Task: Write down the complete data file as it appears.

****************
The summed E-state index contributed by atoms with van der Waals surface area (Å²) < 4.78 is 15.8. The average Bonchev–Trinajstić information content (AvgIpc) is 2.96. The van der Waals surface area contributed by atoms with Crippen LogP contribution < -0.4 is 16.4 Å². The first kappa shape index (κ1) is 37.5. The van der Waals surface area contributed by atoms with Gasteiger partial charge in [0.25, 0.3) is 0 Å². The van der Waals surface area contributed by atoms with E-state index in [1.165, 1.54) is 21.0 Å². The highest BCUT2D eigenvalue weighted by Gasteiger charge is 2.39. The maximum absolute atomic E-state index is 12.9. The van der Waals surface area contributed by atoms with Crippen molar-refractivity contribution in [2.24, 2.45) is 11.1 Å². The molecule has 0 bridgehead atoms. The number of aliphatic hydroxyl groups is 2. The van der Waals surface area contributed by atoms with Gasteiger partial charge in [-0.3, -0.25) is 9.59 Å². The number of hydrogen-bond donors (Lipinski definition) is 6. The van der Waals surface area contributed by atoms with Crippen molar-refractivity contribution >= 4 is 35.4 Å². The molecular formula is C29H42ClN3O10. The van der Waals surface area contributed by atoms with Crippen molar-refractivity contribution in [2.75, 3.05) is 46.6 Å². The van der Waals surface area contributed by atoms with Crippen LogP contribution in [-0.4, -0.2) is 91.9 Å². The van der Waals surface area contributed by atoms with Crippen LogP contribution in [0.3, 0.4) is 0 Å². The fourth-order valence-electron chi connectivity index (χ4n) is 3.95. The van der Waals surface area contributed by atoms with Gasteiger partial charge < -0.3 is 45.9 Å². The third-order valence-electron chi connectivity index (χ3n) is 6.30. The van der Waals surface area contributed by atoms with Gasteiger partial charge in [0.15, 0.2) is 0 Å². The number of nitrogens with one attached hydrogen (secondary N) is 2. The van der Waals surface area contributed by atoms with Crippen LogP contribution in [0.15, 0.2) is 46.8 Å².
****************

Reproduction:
The summed E-state index contributed by atoms with van der Waals surface area (Å²) < 4.78 is 15.8. The average Bonchev–Trinajstić information content (AvgIpc) is 2.96. The van der Waals surface area contributed by atoms with Crippen LogP contribution < -0.4 is 16.4 Å². The first kappa shape index (κ1) is 37.5. The van der Waals surface area contributed by atoms with Gasteiger partial charge in [0.25, 0.3) is 0 Å². The van der Waals surface area contributed by atoms with E-state index in [1.165, 1.54) is 21.0 Å². The highest BCUT2D eigenvalue weighted by Gasteiger charge is 2.39. The maximum absolute atomic E-state index is 12.9. The van der Waals surface area contributed by atoms with Crippen molar-refractivity contribution in [2.24, 2.45) is 11.1 Å². The molecule has 0 bridgehead atoms. The number of aliphatic hydroxyl groups is 2. The van der Waals surface area contributed by atoms with Gasteiger partial charge in [-0.3, -0.25) is 9.59 Å². The number of hydrogen-bond donors (Lipinski definition) is 6. The van der Waals surface area contributed by atoms with Crippen molar-refractivity contribution >= 4 is 35.4 Å². The molecular formula is C29H42ClN3O10. The van der Waals surface area contributed by atoms with Crippen molar-refractivity contribution in [2.75, 3.05) is 46.6 Å². The van der Waals surface area contributed by atoms with Crippen LogP contribution in [-0.4, -0.2) is 91.9 Å². The van der Waals surface area contributed by atoms with Crippen LogP contribution in [0.3, 0.4) is 0 Å². The fourth-order valence-electron chi connectivity index (χ4n) is 3.95. The van der Waals surface area contributed by atoms with Gasteiger partial charge < -0.3 is 45.9 Å². The third-order valence-electron chi connectivity index (χ3n) is 6.30. The van der Waals surface area contributed by atoms with Gasteiger partial charge in [0.15, 0.2) is 0 Å². The number of nitrogens with one attached hydrogen (secondary N) is 2. The van der Waals surface area contributed by atoms with Crippen LogP contribution in [0.15, 0.2) is 46.8 Å².